The relationship between green computing and high performance computing is an evolving one. For example, while no supercomputer occupied top ten slots in both the Top500 and Green500 lists (like Titan did in the previous iteration), five machines occupied top twenty slots in both lists. The focus remains on either performance or efficiency, with an overlap starting to take hold.
Cloud computing might well serve as a bridge between the two, as top HPC management layers couple with known efficient datacenters, such as what happened when Datapipe and Verne Global formed a partnership in the middle of June that will bring the Stratosphere management platform to Verne’s Icelandic datacenter.
“Having the Stratosphere environment here within our datacenter allows us to sell not only to the customers for the space that they might need,” said CTO of Verne Global Tate Cantrell to HPC in the Cloud, “but also ensure that they can engineer their applications and their solutions such that they can really burst in to this environment and take care of the spike without leaving the four walls of the facility.”
Stratosphere itself is API-driven, and utilizes 100 percent Solid State Drive storage. The platform enables a maximum of 32 physical core equivalents per instance along with a half terabyte of RAM and tens of thousands of IOPS per volume in a 10GE network. It is most utilized as an elastic cloud environment in which to implement Apache CloudStack.
“Iceland is a great place to run high performance applications,” said Ed Laczynski, Senior Vice President, Cloud Strategy & Architecture at Datapipe, to HPC in the Cloud. “With the energy security, you know you’re going to be running applications that consume 90 percent plus of your CPUs on a hypervisor.”
According to Laczynski, the types of applications Datapipe plans to host on the Verne Global servers will involve a significant amount of big data analytics. “We’re running a lot of intensive applications, big data applications so a lot of Hadoop, a lot of MongoDB, a lot of Vertica and analytics type applications.”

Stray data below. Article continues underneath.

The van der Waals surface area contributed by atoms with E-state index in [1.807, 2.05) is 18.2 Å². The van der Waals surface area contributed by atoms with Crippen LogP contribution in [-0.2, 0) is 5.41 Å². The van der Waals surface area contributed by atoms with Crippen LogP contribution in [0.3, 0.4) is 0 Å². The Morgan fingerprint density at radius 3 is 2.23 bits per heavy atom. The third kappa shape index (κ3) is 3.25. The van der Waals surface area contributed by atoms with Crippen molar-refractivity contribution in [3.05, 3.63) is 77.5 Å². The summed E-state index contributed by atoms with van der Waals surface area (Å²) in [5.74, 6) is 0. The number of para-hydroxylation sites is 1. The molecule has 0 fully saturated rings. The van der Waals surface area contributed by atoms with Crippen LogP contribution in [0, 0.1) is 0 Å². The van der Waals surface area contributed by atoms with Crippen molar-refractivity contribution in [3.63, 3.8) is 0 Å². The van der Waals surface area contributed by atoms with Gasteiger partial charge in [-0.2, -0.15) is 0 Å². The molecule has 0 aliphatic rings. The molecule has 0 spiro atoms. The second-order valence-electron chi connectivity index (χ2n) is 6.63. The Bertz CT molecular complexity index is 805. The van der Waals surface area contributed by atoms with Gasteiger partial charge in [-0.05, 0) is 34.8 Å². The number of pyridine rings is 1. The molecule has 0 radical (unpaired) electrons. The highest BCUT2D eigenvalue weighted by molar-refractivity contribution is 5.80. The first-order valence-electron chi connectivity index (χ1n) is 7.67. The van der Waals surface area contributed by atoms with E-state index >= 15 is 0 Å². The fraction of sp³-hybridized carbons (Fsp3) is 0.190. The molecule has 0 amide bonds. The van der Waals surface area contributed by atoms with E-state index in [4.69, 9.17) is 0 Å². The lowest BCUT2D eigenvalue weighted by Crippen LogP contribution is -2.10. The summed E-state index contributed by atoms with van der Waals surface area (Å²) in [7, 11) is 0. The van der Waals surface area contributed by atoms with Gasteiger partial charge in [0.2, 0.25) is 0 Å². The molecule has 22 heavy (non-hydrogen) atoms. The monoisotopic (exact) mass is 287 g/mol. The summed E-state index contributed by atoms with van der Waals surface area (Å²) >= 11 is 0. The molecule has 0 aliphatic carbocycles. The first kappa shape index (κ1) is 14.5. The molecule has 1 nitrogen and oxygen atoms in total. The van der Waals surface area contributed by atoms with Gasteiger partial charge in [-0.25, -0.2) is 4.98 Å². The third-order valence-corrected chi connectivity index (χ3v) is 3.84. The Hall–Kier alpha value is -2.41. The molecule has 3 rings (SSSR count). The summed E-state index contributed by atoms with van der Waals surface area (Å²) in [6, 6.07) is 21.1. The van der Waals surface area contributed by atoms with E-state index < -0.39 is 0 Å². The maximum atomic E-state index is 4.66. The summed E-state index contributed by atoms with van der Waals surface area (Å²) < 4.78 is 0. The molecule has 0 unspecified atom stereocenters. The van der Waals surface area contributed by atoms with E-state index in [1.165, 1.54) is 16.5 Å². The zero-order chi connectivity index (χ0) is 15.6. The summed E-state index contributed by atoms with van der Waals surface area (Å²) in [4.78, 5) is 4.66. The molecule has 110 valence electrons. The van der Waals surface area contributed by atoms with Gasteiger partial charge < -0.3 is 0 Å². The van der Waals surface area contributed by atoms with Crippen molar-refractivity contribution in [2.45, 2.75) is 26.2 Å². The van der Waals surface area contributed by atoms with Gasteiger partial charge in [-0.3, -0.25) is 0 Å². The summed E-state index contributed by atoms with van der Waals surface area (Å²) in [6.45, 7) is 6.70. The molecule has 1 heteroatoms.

Among those applications is that of an unnamed financial services client of Datapipe’s. Laczynski expanded on the goal of their application that is already set to run in the Icelandic datacenter, noting that “they’re putting terabytes of data from their affiliates and customers around the world into the datacenter, processing that data, reducing it, and adding their business value to that data, and submitting it back out to their partners and customers.”
Introducing Stratosphere into the Icelandic datacenter was relatively simple. Laczynski noted that there were no major challenges that Datapipe had not faced in previous implementations in AWS or in their own datacenters.
The latency between Iceland and London, and to a lesser extent between Iceland and the United States, is a feature, according to Laczynski, that makes Iceland attractive for setting up a cloud infrastructure that is energy efficient and able to run high-performance applications.
“On a network front,” Laczynski said, “it’s a great place for our customers that are doing business in Europe and the US. It’s a great business continuity site between the two continents. There’s really good latency numbers from Iceland to London.”
The energy efficiency advantages and the latency prospects combined are among what customers are looking for in choosing the Icelandic path over options like Amazon Web Services or Microsoft Azure. That latency makes it easier to pull data out of Iceland, a necessity for institutions looking to run fast-paced HPC applications in the facility.
Additionally, according to Laczynski, going with the Datapipe package at Verne versus similar platforms at an AWS datacenter in Ireland offers stability and business continuity for long term storage. “A lot of what we’ve brought to the table with Verne is the ability to give customers security, energy, and capacity.”
Of course, with the energy concerns presented through the push to exascale and the rising prominence of the Green500 list, there are worse ideas than setting one’s cloud-based HPC in the Icelandic datacenter.
Verne Global is well-known over on Green Computing Report, as their Icelandic datacenter has received praise from the green computing community for reportedly running on 100 percent renewable energy. Further, according to Verne’s Tate Cantrell, the facility utilizes air and water cooling techniques that eschew the necessity for additional energy-consuming machinery. As Cantrell noted, that reduces facility costs for both Verne and their customers by extension.
“We’re able to provide 100 percent air-cooled,” Cantrell said, “or potentially water cooled solutions that don’t rely on additional equipment to provide that cooling so this ends up reducing costs not only for the energy but also for the facilities charges themselves, which allows us to be competitive with other cloud markets.”
Green is a color that is starting to look more and more attractive on high performance machines. Cloud services, managed by Datapipe’s Stratosphere layer, from energy efficient datacenters like Verne’s Iceland could play an important role in the evolution and accessibility of green HPC.